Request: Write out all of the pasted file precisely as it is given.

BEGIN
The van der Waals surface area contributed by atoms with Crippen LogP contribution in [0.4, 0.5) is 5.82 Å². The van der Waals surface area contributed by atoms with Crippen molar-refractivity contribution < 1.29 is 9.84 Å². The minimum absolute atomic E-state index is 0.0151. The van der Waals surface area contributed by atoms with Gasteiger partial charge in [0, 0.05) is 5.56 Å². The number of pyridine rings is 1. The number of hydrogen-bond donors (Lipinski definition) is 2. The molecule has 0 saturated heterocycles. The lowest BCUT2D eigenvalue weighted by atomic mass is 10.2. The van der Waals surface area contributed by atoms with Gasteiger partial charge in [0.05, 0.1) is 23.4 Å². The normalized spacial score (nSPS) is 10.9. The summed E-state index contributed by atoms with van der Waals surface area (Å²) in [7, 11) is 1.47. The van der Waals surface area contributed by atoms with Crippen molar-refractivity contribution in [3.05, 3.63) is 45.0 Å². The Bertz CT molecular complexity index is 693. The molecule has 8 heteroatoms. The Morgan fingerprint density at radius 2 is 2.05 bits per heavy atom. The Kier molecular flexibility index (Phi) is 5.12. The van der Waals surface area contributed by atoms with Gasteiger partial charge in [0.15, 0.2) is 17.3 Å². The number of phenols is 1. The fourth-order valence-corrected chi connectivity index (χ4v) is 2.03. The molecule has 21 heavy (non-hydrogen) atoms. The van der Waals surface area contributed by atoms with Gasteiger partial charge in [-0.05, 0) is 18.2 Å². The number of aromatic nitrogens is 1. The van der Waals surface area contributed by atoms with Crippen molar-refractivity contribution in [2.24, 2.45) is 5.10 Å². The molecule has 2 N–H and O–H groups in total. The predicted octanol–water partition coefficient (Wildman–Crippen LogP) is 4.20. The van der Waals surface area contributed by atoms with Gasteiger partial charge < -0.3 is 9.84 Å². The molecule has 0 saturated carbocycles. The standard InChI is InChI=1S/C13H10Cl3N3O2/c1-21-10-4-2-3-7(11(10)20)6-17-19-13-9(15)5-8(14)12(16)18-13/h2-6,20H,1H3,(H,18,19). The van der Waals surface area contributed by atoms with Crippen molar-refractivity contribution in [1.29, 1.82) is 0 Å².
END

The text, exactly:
The van der Waals surface area contributed by atoms with Crippen LogP contribution in [0.4, 0.5) is 5.82 Å². The van der Waals surface area contributed by atoms with Crippen molar-refractivity contribution < 1.29 is 9.84 Å². The minimum absolute atomic E-state index is 0.0151. The van der Waals surface area contributed by atoms with Gasteiger partial charge in [0, 0.05) is 5.56 Å². The number of pyridine rings is 1. The number of hydrogen-bond donors (Lipinski definition) is 2. The molecule has 0 saturated heterocycles. The lowest BCUT2D eigenvalue weighted by atomic mass is 10.2. The van der Waals surface area contributed by atoms with Gasteiger partial charge in [0.05, 0.1) is 23.4 Å². The normalized spacial score (nSPS) is 10.9. The summed E-state index contributed by atoms with van der Waals surface area (Å²) in [7, 11) is 1.47. The van der Waals surface area contributed by atoms with Crippen molar-refractivity contribution in [3.05, 3.63) is 45.0 Å². The Bertz CT molecular complexity index is 693. The molecule has 8 heteroatoms. The Morgan fingerprint density at radius 2 is 2.05 bits per heavy atom. The Kier molecular flexibility index (Phi) is 5.12. The van der Waals surface area contributed by atoms with Gasteiger partial charge in [0.15, 0.2) is 17.3 Å². The number of phenols is 1. The fourth-order valence-corrected chi connectivity index (χ4v) is 2.03. The molecule has 21 heavy (non-hydrogen) atoms. The van der Waals surface area contributed by atoms with Gasteiger partial charge in [-0.05, 0) is 18.2 Å². The number of aromatic nitrogens is 1. The van der Waals surface area contributed by atoms with Crippen molar-refractivity contribution in [2.24, 2.45) is 5.10 Å². The molecule has 2 N–H and O–H groups in total. The predicted octanol–water partition coefficient (Wildman–Crippen LogP) is 4.20. The van der Waals surface area contributed by atoms with Gasteiger partial charge < -0.3 is 9.84 Å². The molecule has 0 saturated carbocycles. The standard InChI is InChI=1S/C13H10Cl3N3O2/c1-21-10-4-2-3-7(11(10)20)6-17-19-13-9(15)5-8(14)12(16)18-13/h2-6,20H,1H3,(H,18,19). The van der Waals surface area contributed by atoms with Crippen molar-refractivity contribution in [1.29, 1.82) is 0 Å².